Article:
McEwan takes readers on a journey through a day in the life of London neurosurgeon Henry Perowne. At the onset of Henry's day, he awakens to the sight of a plane in the sky with a wing aflame.

Later, Henry and wife Rosalind prepare for their day and look forward to an evening with their two on-the-brink-of-adulthood children. Henry is also worried about a citywide demonstration against the British government's war with Iraq. Henry later gets in a minor car accident, due in part to the protest-crowded streets. Baxter, a man involved in the accident, is not pleased with Henry's apology and turns up at the Perowne residence, knife in hand.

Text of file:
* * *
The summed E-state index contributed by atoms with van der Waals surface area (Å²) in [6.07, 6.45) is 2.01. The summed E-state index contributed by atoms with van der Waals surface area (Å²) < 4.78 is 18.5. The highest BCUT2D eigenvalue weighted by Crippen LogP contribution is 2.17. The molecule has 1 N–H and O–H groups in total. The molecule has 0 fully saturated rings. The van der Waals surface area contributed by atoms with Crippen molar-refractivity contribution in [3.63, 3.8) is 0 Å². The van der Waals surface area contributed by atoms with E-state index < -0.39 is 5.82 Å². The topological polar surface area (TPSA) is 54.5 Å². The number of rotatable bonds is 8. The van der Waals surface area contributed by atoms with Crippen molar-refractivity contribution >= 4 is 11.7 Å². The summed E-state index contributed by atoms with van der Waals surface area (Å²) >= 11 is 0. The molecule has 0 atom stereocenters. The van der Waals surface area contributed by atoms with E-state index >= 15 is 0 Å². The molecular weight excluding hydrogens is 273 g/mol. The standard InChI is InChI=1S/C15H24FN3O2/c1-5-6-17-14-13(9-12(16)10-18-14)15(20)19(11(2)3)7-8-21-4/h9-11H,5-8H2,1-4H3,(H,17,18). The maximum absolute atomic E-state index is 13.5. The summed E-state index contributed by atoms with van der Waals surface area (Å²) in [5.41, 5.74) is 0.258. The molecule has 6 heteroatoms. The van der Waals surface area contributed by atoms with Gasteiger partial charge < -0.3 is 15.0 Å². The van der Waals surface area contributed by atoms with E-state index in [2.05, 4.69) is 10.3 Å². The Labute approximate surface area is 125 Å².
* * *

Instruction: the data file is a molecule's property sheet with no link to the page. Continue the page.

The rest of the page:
The cataclysmic events of Henry's Saturday form pieces in the puzzle of his life. When his skill and sympathy as a physician are tested in the novel's climactic conclusion, he is forced to respond to trauma, not merely as a physician but also as a concerned human being. Brilliantly executed, Saturday reinforces McEwan's reputation as one of the first-rate literary minds of our times. (Mar., 289 pp., $26.00)
Reviewed by: 
Sheri Melnick